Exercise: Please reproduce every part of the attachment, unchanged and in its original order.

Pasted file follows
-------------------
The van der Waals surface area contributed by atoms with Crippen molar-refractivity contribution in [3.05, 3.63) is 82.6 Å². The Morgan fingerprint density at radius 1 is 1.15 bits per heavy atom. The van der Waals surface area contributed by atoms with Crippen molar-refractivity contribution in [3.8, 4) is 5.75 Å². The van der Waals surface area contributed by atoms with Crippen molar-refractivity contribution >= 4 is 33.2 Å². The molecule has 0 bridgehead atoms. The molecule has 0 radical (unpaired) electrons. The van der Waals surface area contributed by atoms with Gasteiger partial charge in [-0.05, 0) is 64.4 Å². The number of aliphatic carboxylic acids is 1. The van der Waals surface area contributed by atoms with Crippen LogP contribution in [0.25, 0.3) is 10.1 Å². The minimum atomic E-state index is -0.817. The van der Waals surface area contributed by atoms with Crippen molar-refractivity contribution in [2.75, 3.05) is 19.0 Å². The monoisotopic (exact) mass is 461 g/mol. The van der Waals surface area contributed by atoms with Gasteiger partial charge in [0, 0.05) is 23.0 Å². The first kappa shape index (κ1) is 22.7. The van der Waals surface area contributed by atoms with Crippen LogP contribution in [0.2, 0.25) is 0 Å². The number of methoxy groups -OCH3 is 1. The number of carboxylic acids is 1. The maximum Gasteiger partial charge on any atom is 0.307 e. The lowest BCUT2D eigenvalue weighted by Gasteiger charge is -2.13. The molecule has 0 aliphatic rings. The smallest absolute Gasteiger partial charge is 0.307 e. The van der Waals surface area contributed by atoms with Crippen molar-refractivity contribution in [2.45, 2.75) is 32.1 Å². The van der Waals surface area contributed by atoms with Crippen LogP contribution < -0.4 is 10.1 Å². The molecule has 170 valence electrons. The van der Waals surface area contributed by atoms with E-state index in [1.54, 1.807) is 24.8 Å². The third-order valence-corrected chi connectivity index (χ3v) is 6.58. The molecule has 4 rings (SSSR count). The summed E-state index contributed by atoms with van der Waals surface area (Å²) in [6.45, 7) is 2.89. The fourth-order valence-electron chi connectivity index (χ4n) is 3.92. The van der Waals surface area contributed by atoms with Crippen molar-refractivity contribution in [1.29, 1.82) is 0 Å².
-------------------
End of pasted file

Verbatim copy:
The van der Waals surface area contributed by atoms with Crippen molar-refractivity contribution in [3.05, 3.63) is 82.6 Å². The Morgan fingerprint density at radius 1 is 1.15 bits per heavy atom. The van der Waals surface area contributed by atoms with Crippen molar-refractivity contribution in [3.8, 4) is 5.75 Å². The van der Waals surface area contributed by atoms with Crippen molar-refractivity contribution >= 4 is 33.2 Å². The molecule has 0 bridgehead atoms. The molecule has 0 radical (unpaired) electrons. The van der Waals surface area contributed by atoms with Gasteiger partial charge in [-0.05, 0) is 64.4 Å². The number of aliphatic carboxylic acids is 1. The van der Waals surface area contributed by atoms with Crippen LogP contribution in [0.25, 0.3) is 10.1 Å². The minimum atomic E-state index is -0.817. The van der Waals surface area contributed by atoms with Crippen molar-refractivity contribution in [2.75, 3.05) is 19.0 Å². The monoisotopic (exact) mass is 461 g/mol. The van der Waals surface area contributed by atoms with Gasteiger partial charge in [0, 0.05) is 23.0 Å². The first kappa shape index (κ1) is 22.7. The van der Waals surface area contributed by atoms with Crippen LogP contribution in [0.2, 0.25) is 0 Å². The number of methoxy groups -OCH3 is 1. The number of carboxylic acids is 1. The maximum Gasteiger partial charge on any atom is 0.307 e. The lowest BCUT2D eigenvalue weighted by Gasteiger charge is -2.13. The molecule has 0 aliphatic rings. The smallest absolute Gasteiger partial charge is 0.307 e. The van der Waals surface area contributed by atoms with Crippen molar-refractivity contribution in [2.45, 2.75) is 32.1 Å². The van der Waals surface area contributed by atoms with Crippen LogP contribution < -0.4 is 10.1 Å². The molecule has 170 valence electrons. The van der Waals surface area contributed by atoms with E-state index in [1.54, 1.807) is 24.8 Å². The third-order valence-corrected chi connectivity index (χ3v) is 6.58. The molecule has 4 rings (SSSR count). The summed E-state index contributed by atoms with van der Waals surface area (Å²) in [6.45, 7) is 2.89. The fourth-order valence-electron chi connectivity index (χ4n) is 3.92. The van der Waals surface area contributed by atoms with Crippen molar-refractivity contribution in [1.29, 1.82) is 0 Å².